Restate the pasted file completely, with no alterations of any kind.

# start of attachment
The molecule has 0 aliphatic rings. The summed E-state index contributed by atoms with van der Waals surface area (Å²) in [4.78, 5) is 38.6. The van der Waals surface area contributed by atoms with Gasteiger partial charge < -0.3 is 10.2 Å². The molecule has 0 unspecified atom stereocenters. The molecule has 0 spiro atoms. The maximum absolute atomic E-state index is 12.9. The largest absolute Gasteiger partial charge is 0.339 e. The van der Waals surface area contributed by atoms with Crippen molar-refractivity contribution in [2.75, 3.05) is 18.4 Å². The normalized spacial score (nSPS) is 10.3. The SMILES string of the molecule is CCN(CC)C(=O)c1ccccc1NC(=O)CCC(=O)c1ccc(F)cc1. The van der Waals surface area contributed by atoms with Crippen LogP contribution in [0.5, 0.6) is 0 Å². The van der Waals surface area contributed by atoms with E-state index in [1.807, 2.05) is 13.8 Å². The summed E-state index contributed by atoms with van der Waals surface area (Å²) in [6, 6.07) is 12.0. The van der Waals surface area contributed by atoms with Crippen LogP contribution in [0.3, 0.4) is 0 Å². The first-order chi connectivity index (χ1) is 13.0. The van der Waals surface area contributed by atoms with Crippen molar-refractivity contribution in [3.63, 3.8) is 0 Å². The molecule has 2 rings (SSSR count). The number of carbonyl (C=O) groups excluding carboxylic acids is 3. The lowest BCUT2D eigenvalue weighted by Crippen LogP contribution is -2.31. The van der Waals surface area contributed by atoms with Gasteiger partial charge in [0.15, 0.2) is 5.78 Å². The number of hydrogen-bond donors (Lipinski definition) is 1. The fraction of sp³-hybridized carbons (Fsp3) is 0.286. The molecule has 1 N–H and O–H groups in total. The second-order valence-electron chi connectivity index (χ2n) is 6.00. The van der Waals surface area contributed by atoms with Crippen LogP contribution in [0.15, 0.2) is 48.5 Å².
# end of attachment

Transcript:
The molecule has 0 aliphatic rings. The summed E-state index contributed by atoms with van der Waals surface area (Å²) in [4.78, 5) is 38.6. The van der Waals surface area contributed by atoms with Gasteiger partial charge < -0.3 is 10.2 Å². The molecule has 0 unspecified atom stereocenters. The molecule has 0 spiro atoms. The maximum absolute atomic E-state index is 12.9. The largest absolute Gasteiger partial charge is 0.339 e. The van der Waals surface area contributed by atoms with Crippen molar-refractivity contribution in [2.75, 3.05) is 18.4 Å². The normalized spacial score (nSPS) is 10.3. The SMILES string of the molecule is CCN(CC)C(=O)c1ccccc1NC(=O)CCC(=O)c1ccc(F)cc1. The van der Waals surface area contributed by atoms with Crippen LogP contribution in [0.5, 0.6) is 0 Å². The van der Waals surface area contributed by atoms with E-state index in [1.807, 2.05) is 13.8 Å². The summed E-state index contributed by atoms with van der Waals surface area (Å²) in [6, 6.07) is 12.0. The van der Waals surface area contributed by atoms with Crippen LogP contribution in [0.3, 0.4) is 0 Å². The first-order chi connectivity index (χ1) is 13.0. The van der Waals surface area contributed by atoms with Crippen molar-refractivity contribution in [3.63, 3.8) is 0 Å². The molecule has 2 rings (SSSR count). The number of carbonyl (C=O) groups excluding carboxylic acids is 3. The lowest BCUT2D eigenvalue weighted by Crippen LogP contribution is -2.31. The van der Waals surface area contributed by atoms with Gasteiger partial charge in [0.15, 0.2) is 5.78 Å². The number of hydrogen-bond donors (Lipinski definition) is 1. The fraction of sp³-hybridized carbons (Fsp3) is 0.286. The molecule has 1 N–H and O–H groups in total. The second-order valence-electron chi connectivity index (χ2n) is 6.00. The van der Waals surface area contributed by atoms with Crippen LogP contribution in [0.15, 0.2) is 48.5 Å².